Since Intel’s “Museum of Me” used Facebook’s API to amass a user’s online assets into a giant shrine to self, interactive sites that pull data from Facebook profiles to create a personalized experience have become rather familiar. Still, as social storytelling continues to mature, each new experience brings with it more refined integration. With the interactive video for “White Doves” from Toronto indie band Young Empires, director Miles Jay and digital studio Jam3 created an experience that integrates users’ Facebook content into the video’s narrative in a particularly seamless and thoughtful way.
Using the strong emotive reaction he had to “Museum of Me” as inspiration, Jay says he wanted to explore telling a story with Facebook photos rather than simply displaying content. “I was amazed at how emotionally powerful ‘Museum of Me’ was, and there was no story,” says Jay. “So I wanted to come up with a concept that wrapped a narrative around inspiring the user based on their own memories. It’s like if your house is burning what’s the most important thing that you save–it’s your photos.”
From there the concept for “White Doves” was born. After logging into the video with Facebook Connect and selecting your best FB friend, viewers meet a young man toiling away in a dystopian factory, shoveling photos into an industrial inferno. In this fire you first see photos of you and your friend falling into the flames. Seemingly, touched by an image of you and your bestie that he picks up and turns over, the young dude pitches his shovel to the ground, and in an act of defiance gets the hell out of there. When the big boss sees this, he sets aflame a trail that chases the man, and a conveniently cute girl out on the train tracks who’s collecting tossed away memories, until they find respite in a secret bunker, decked out with all of your photos. Rain finally douses the flames, saving your precious memories in the process.
It all seems rather straightforward, except for how well the images are embedded within the scenes. Fire is, at the best of times, a challenge to create with visual effects, and the ways in which the images float, turn, and burn show the evolution of integrating external data into an emotionally rich story.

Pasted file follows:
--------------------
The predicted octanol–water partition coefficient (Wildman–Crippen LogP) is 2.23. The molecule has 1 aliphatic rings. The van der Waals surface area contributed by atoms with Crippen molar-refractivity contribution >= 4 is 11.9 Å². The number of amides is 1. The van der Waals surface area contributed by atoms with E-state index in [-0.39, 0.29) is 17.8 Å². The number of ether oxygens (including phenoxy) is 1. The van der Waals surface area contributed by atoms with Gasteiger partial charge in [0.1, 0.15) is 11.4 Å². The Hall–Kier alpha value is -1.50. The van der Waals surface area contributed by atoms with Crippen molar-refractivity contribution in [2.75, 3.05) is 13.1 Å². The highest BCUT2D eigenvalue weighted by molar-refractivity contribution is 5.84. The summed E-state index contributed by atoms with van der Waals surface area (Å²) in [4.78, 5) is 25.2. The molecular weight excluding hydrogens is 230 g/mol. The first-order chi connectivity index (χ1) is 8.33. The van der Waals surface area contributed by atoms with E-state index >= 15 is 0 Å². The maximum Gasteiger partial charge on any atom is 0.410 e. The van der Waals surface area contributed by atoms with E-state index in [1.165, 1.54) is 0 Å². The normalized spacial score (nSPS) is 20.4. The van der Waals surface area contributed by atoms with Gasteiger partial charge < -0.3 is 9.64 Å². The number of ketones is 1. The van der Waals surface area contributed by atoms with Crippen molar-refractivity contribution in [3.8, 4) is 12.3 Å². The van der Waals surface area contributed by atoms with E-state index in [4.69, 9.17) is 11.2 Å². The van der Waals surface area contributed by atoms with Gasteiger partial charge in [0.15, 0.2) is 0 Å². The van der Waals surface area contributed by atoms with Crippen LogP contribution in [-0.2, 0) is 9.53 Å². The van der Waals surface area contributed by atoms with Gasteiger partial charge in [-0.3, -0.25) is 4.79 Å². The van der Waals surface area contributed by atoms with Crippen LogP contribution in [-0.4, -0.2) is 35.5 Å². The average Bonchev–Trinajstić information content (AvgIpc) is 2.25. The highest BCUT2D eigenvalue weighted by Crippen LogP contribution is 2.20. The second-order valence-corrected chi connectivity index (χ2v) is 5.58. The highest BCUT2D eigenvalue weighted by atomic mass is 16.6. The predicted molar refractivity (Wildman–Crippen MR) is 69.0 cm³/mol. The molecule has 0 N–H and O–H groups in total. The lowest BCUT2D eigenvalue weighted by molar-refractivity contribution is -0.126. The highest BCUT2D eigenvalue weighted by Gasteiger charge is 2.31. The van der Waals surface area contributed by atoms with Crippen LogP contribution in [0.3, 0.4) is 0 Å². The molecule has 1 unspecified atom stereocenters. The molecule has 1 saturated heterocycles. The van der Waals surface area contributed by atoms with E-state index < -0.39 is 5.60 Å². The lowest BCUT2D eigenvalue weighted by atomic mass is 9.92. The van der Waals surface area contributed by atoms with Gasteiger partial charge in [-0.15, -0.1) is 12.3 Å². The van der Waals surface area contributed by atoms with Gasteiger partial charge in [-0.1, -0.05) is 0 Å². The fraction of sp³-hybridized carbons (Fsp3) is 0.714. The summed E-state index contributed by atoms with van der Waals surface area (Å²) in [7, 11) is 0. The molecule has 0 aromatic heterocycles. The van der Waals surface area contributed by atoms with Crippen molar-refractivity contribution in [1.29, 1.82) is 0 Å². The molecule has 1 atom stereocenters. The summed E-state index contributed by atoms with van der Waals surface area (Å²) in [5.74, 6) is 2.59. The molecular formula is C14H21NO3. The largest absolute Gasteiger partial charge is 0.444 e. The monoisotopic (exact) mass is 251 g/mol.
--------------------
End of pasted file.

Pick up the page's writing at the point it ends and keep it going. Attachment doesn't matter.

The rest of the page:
“All of the other Facebook Connect things I’ve seen have looked very tacked on. I thought it was very important to make these photos feel tangible,” says Jay, who created the video through production company OPC/Family Style and Vision Film Co. with visual effects from 567vfx. “I wanted a person to flip the photo, I wanted the guy to touch a photo, I wanted them to fall, I wanted to see fire burning in front of the photos. I didn’t want them to feel like they were painted on to the image, because that’s how I feel it’s been done in the past.”
Jay says that alpha holes were created in the Flash programming so that the Facebook photos would play underneath the Flash media layer. Then, another layer acts as a filter that goes over the top. This, he says, allowed them to create the various different effects and coloring that so neatly incorporated random images into the story. So well embedded are the photos that Jay admits the video is best experienced by those 15 to 30: “I’ve had a few people say it was creepy watching photos of their kids burning in the flames.”
If you’re thinking this video is reminiscent of “Take This Lollipop”, the award-winning creep-out from director Jason Zada, you’re not alone. Jay says initial talks with the band’s label started last summer, but things took a while to come together. Then, in October, came “Take This Lollipop.” “I was like, ‘NO!’ says Jay. “We’d just got our initial source of funding in October. I still think that’s a different kind of video. With this one, I wanted it be fun and have people walk away from this and feel good about their own lives and memories.”
This being the second interactive project in the last month to Jay’s credit–the first being Carly’s Café, an interactive site that takes you into the world of a girl with autism–he’s developed an interesting perspective on how emotionally different projects powered by similar technology can be.
“Carly’s Café is what I call a lean-forward experience–you’re interacting and changing the angles, being in someone’s head. But with that one, your analytical brain is working. You’re thinking, what am I doing and realizing you can’t control it,” he says. “With social media, it’s more of a lean-back experience. Your emotional brain is working so you’re feeling it, you’re not really thinking about ‘how is my photo in there?’ It’s a suspension of disbelief and more of an emotive experience. The more tailored the experience to the viewer, the richer the experience will be. I think it’s really exciting, where the technology is going. And I think the social media interactive ones are really special.”
View the non-interactive version of the video here: